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Time to sharpen up your information security management system? Thinking of using ISO 27001:2013 as a framework?
Richard Green, founder of Kingsford Consultancy Services, recommends getting to grips with the standard, talking to your certification body and doing a thorough gap analysis before making any dramatic changes to your processes.
It may be that you actually already have many of the required processes in place. Or, if you've neglected your information security management practices, you may have a mammoth project ahead of you which will require fundamental changes to your operations, product or services.
To access the Gap Analysis Tool, download the ISO 27001 Toolkit. Read on to find out how to use it.
What is a gap analysis?
Think of the gap analysis as simply looking for gaps. That's it. You're analysing the ISO 27001 standard clause by clause and determining which of those requirements you've implemented as part of your information security management system (ISMS).
Take clause 5 of the standard, which is "Leadership". There are three parts to it. The first part's about leadership and commitment – can your top management demonstrate leadership and commitment to your ISMS? It might be that you've already covered this in your information security policy (see #2 here), and so to that question you can answer 'Yes'.
Gap analysis vs. risk assessment
Doing a gap analysis for the main body of the standard (clauses 4–10) isn't compulsory but very much recommended. It'll help to have first defined your ISMS's scope (see #1 here), because any ISO 27001 auditor will want to know exactly what information your ISMS intends to secure and protect. Having a clear idea of what the ISMS excludes means you can leave these parts out of your gap analysis.
A gap analysis is compulsory for the 114 security controls in Annex A that form your statement of applicability (see #4 here), as this document needs to demonstrate which of the controls you've implemented in your ISMS.
The risk assessment (see #3 here) is an essential document for ISO 27001 certification, and should come before your gap analysis. You can't identify the controls you need to apply without first knowing what risks you need to control in the first place. Once you've determined those risks and controls, you can then do the gap analysis to identify what you're missing.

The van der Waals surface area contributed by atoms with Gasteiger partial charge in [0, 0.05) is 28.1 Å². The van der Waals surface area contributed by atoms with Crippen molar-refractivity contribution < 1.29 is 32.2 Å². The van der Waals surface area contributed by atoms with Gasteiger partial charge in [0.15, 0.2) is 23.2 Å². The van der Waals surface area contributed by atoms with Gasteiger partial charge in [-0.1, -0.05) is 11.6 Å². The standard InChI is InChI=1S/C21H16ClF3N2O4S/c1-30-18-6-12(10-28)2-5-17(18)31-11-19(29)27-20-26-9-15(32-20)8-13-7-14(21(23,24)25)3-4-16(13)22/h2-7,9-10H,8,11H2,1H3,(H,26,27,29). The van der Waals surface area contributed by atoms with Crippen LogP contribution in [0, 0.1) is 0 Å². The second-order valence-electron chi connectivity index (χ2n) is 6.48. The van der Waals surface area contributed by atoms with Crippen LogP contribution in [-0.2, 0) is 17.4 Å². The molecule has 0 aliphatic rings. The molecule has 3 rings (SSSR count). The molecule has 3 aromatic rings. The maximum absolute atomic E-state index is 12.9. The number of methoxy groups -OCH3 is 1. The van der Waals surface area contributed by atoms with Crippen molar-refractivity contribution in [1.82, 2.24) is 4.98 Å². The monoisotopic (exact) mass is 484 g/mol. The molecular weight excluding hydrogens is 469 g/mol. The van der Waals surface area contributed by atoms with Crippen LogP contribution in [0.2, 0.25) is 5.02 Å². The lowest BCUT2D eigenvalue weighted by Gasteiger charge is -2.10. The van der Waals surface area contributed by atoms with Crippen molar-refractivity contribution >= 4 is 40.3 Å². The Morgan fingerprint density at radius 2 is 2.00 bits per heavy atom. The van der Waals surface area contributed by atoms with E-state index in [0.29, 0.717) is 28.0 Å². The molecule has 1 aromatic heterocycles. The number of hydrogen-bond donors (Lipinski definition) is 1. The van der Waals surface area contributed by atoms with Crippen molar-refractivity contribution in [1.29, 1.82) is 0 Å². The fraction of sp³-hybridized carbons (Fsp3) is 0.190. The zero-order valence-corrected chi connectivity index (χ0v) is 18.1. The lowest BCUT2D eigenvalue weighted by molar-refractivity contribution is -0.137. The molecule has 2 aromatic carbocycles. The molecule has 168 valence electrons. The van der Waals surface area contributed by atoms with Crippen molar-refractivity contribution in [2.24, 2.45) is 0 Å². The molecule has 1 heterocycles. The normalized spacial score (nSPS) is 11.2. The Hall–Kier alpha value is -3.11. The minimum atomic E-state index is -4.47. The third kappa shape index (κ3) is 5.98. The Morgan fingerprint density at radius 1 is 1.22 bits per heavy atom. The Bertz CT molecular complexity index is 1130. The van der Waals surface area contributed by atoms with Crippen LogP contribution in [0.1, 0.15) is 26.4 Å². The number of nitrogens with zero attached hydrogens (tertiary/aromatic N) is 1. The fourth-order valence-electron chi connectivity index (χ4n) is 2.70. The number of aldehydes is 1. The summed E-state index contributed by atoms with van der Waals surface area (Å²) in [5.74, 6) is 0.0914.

Tells you what you're missing to comply with ISO 27001.
Doesn't tell you which controls to apply to address the risks you've identified.
Tells you what controls you should apply.
Doesn't tell you what controls you already have.
When to do a gap analysis
When you do your gap analysis depends on how far along you are with implementing your ISMS.
- If you have no real system to speak of, you already know you'll be missing most, if not all, of the controls your risk assessment deemed necessary. So you might want to leave your gap analysis until further into your ISMS's implementation.
- If your implementation's underway but still in its infancy, your analysis will still show lots of gaps, but you'll have a much better understanding of how much work you have ahead of you.
- If you have a fairly established system in place, you can use the gap analysis to determine just how strong your system is. So you might want to do it towards the end of your implementation.
What you should do now
There's no prescribed method for doing your gap analysis, but we've made it really easy with our free Gap Analysis Checklist. Download the Gap Analysis Tool from the ISO 27001 Toolkit.